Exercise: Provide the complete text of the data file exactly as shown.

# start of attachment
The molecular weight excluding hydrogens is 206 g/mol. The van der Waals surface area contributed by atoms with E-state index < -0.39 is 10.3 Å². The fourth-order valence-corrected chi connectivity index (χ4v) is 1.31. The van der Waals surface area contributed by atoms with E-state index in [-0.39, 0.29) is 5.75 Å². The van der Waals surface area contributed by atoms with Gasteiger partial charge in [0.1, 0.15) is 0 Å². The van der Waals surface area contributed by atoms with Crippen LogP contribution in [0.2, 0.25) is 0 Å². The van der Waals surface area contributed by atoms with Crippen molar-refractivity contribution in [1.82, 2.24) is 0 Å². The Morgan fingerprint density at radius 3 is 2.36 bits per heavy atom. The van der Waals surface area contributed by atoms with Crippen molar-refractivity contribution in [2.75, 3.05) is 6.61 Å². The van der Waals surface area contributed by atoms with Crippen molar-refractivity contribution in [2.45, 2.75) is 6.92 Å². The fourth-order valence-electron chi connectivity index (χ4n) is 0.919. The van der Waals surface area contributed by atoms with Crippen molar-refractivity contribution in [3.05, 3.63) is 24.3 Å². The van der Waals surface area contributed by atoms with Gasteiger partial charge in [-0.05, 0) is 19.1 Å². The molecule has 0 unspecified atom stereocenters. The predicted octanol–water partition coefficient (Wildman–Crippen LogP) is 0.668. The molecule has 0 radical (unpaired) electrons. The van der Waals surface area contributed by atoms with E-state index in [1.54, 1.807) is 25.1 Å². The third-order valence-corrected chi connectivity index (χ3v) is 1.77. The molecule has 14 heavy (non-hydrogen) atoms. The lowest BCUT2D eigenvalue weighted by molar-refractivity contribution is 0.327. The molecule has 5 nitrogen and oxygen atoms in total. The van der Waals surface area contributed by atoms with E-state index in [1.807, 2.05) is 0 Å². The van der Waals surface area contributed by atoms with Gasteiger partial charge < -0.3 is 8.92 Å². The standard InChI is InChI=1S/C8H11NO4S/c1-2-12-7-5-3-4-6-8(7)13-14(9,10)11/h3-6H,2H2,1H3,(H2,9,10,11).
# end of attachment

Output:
The molecular weight excluding hydrogens is 206 g/mol. The van der Waals surface area contributed by atoms with E-state index < -0.39 is 10.3 Å². The fourth-order valence-corrected chi connectivity index (χ4v) is 1.31. The van der Waals surface area contributed by atoms with E-state index in [-0.39, 0.29) is 5.75 Å². The van der Waals surface area contributed by atoms with Gasteiger partial charge in [0.1, 0.15) is 0 Å². The van der Waals surface area contributed by atoms with Crippen LogP contribution in [0.2, 0.25) is 0 Å². The van der Waals surface area contributed by atoms with Crippen molar-refractivity contribution in [1.82, 2.24) is 0 Å². The Morgan fingerprint density at radius 3 is 2.36 bits per heavy atom. The van der Waals surface area contributed by atoms with Crippen molar-refractivity contribution in [2.75, 3.05) is 6.61 Å². The van der Waals surface area contributed by atoms with Crippen molar-refractivity contribution in [2.45, 2.75) is 6.92 Å². The fourth-order valence-electron chi connectivity index (χ4n) is 0.919. The van der Waals surface area contributed by atoms with Crippen molar-refractivity contribution in [3.05, 3.63) is 24.3 Å². The van der Waals surface area contributed by atoms with Gasteiger partial charge in [-0.05, 0) is 19.1 Å². The molecule has 0 unspecified atom stereocenters. The predicted octanol–water partition coefficient (Wildman–Crippen LogP) is 0.668. The molecule has 0 radical (unpaired) electrons. The van der Waals surface area contributed by atoms with E-state index in [1.54, 1.807) is 25.1 Å². The third-order valence-corrected chi connectivity index (χ3v) is 1.77. The molecule has 14 heavy (non-hydrogen) atoms. The lowest BCUT2D eigenvalue weighted by molar-refractivity contribution is 0.327. The molecule has 5 nitrogen and oxygen atoms in total. The van der Waals surface area contributed by atoms with E-state index in [1.807, 2.05) is 0 Å². The van der Waals surface area contributed by atoms with Gasteiger partial charge < -0.3 is 8.92 Å². The standard InChI is InChI=1S/C8H11NO4S/c1-2-12-7-5-3-4-6-8(7)13-14(9,10)11/h3-6H,2H2,1H3,(H2,9,10,11).